PUP are a Canadian band from Toronto. Having formed in 2013, initially under the name ‘Topanga’ (changed shortly before the release of their debut album), the group plays a very interesting and extremely listenable variation on punk rock. Preserving the energy and the untidy spirit, they play around with rhythms, melodies and harmonies, providing a one-of-a-kind mix of everything one may look for in a great indie rock band – including excellent performances with plenty of humour and good vibe. The band started gaining a lot of attention and acclaim as soon as their self-released EP appeared, which only grew after their full-length debut. Ever since releasing their first album in 2013 the band has been almost constantly on tour, yet it was only last week that they finally appeared in Poland, where they played two shows – in Warsaw and Krakow – as part of their tournée with Frank Turner. We used the opportunity and talked to their lead guitar player, Steve Sladkowski, after the concert in the City of Kings.
Antoni Kuźmiński: How was Warsaw?
Steve Sladkowski: It was great. A lot of people showed up.
More than here?
Well, I don’t know but it was great to see people singing our songs and being interested…
Yeah, I was surprised too, actually. I didn’t know anybody who knew you here. I told my friends about you but that would be it. And now I heard people singing – that was amazing!
Yeah, it’s like the most amazing thing to be so far away from home and still have people singing your songs.
When I first saw you in London in 2016, Stefan [Babcock, the band’s frontman – ed.] said from the stage that three months earlier you had come there as a supporting band and when I saw you, you were playing a sold-out headline show!
Yeah, we just toured a lot so I think we kinda connected with some people.
Is there actually anything else that you do aside from touring?
No… When we’re home we just write music and play more music… I don’t know, read books and watch TV…
No girlfriends or anything?
Yeah, partners – of course, like, Nestor [Chumak – ed.], our bass player, is married and stuff…
Does it even work out in this constant touring mode?
Yeah, of course.
There’s this paradox about you that you’re a punk band and your music is loud and aggressive, and you come on stage and you’re like “Yeah, do whatever you want, mosh and stagedive and whatever” but then you always add “Stay safe” or something like that. It’s cool in a way so that people are not assholes to each other but it seems a bit weird for a punk band image. You just seem like the nicest guys in the world.
We are – I hope people think that. I think that there’s space to have a good time and let out all those feelings and emotions that punk music allows for. But also, that doesn’t give you a license to be a bad person.
What about the roots, what about what Johnny Rotten was doing? I know that goes way back but…
Yeah but I don’t think that necessary is reflective of the spirit or life or political idea which is to really try and make space for people of all different kinds of lives. I think you can have a good time and be sweaty and have a mosh pit where everyone’s kinda fighting but also make space where women feel safe and people who are queer feel safe and people who don’t necessarily get treated in life the same way that you and I do still feel safe. And that’s to me what punk still allows for. For outsiders and the people who don’t feel like they’re accepted elsewhere to come here and feel like they’re part of something bigger.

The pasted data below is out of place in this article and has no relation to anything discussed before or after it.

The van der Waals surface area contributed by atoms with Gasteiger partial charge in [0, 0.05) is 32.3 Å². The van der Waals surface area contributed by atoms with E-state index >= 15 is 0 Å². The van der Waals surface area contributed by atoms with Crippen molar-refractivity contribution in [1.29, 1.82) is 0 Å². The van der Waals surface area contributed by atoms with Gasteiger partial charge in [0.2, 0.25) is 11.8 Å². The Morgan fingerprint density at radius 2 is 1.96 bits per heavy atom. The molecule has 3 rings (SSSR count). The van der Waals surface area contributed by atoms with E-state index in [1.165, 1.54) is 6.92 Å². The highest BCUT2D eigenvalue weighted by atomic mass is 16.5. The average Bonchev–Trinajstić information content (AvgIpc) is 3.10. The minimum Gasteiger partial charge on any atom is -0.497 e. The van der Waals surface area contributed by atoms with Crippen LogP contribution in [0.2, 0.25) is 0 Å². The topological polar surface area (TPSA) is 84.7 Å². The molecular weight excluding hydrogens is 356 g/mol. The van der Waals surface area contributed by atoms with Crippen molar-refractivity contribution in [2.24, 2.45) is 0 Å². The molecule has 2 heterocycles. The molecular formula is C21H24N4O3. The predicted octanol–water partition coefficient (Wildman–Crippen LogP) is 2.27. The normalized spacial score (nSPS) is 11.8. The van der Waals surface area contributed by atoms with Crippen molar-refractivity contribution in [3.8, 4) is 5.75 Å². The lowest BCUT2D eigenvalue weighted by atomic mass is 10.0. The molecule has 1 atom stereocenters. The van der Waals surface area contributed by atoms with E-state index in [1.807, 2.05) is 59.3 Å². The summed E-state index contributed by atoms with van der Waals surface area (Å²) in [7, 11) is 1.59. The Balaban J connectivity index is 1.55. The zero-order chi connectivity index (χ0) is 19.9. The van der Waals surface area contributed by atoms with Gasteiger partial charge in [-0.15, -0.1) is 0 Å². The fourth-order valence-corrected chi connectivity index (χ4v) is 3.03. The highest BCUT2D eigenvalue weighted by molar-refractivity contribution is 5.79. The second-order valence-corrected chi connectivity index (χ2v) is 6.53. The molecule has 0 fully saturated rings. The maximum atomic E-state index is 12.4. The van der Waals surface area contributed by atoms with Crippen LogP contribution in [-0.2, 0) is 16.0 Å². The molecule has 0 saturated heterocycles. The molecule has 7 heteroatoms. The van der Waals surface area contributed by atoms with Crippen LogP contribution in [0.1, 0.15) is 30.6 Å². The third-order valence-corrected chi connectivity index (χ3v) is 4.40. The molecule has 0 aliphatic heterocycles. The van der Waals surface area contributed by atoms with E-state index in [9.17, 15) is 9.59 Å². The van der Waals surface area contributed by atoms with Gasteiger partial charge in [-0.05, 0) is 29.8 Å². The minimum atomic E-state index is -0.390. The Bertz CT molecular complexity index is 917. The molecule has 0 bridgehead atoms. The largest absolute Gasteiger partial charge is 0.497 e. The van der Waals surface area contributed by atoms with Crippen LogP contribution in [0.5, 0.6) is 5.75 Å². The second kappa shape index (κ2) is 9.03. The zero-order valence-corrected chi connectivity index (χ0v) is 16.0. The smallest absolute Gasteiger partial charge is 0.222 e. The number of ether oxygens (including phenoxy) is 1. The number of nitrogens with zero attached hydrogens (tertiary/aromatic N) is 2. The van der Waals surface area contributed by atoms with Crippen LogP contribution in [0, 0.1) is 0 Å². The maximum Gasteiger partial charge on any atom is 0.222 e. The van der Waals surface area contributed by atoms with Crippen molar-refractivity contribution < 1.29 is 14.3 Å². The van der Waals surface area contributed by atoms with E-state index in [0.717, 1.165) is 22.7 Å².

Your music is punk but you took it to some kind of another level. It is more complicated than what we’re used to in punk in terms of rhythm and melodies. Also, it has this weird quality to it that everything seems to be apart but somehow together. How did you get there?
I think it’s that the four of us just love a lot of different music. We love metal and punk and rock and roll and folk music and jazz and electronic – all kinds of music. And we’re not afraid of saying “Oh, let’s try this metal thing” or “Let’s try this weird…”, you know… You should make music that reflects what you like as a person and what maybe your listeners like. Now with Spotify or Apple Music or any kind of streaming platform you listen to all kinds of music. Even people who like punk music don’t just listen to punk music. We know what we like and how we want our songs to sound and at the end of the day it’s just the four of us combining our tastes and ideas.
Does what you play usually reflect what you listen to quite directly or does it happen in a less obvious way?
I don’t know, I think it really depends… I think we will take ideas from bands or songs that we like but maybe it’s applied in a way that you wouldn’t hear the inspiration or influence directly. But I think that’s the case with all music. I was talking to Frank [Turner – ed.] today about a song where it sounded like the guitar he was playing was Simon & Garfunkel and The Beatles but the song he was singing was Frank Turner, it was his own song. You know, it’s cool when music can be like that, when it can kinda make you think about other music that you love but still be something totally different.
What’s your greatest new musical discovery?
I really like the band called The Beths. It’s like surfy indie rock, punk kind of… it’s cool.
Let’s touch on the matter of your upcoming release. As far as I know the material for the new album has been recorded for a couple of months now, hasn’t it?
It is recorded and we’re working on it.
When can we expect the release?
Honestly, I don’t know yet.